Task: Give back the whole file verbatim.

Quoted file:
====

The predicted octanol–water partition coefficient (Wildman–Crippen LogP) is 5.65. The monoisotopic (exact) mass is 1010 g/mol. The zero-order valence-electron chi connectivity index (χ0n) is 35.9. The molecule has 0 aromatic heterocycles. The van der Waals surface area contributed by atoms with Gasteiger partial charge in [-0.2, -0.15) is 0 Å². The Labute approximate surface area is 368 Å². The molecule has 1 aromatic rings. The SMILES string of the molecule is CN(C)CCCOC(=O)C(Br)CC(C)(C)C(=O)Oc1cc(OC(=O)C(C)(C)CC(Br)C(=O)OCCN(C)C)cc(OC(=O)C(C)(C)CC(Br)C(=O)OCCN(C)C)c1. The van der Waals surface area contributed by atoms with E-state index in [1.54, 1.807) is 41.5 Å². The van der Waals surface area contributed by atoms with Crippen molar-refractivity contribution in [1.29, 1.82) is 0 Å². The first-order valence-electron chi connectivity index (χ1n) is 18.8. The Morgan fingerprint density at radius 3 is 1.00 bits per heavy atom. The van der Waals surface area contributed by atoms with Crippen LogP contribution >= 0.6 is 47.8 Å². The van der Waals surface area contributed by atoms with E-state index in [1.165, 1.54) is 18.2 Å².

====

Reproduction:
The predicted octanol–water partition coefficient (Wildman–Crippen LogP) is 5.65. The monoisotopic (exact) mass is 1010 g/mol. The zero-order valence-electron chi connectivity index (χ0n) is 35.9. The molecule has 0 aromatic heterocycles. The van der Waals surface area contributed by atoms with Gasteiger partial charge in [-0.2, -0.15) is 0 Å². The Labute approximate surface area is 368 Å². The molecule has 1 aromatic rings. The SMILES string of the molecule is CN(C)CCCOC(=O)C(Br)CC(C)(C)C(=O)Oc1cc(OC(=O)C(C)(C)CC(Br)C(=O)OCCN(C)C)cc(OC(=O)C(C)(C)CC(Br)C(=O)OCCN(C)C)c1. The van der Waals surface area contributed by atoms with E-state index in [1.54, 1.807) is 41.5 Å². The van der Waals surface area contributed by atoms with Crippen molar-refractivity contribution in [1.29, 1.82) is 0 Å². The first-order valence-electron chi connectivity index (χ1n) is 18.8. The Morgan fingerprint density at radius 3 is 1.00 bits per heavy atom. The van der Waals surface area contributed by atoms with Crippen LogP contribution >= 0.6 is 47.8 Å². The van der Waals surface area contributed by atoms with E-state index in [1.165, 1.54) is 18.2 Å².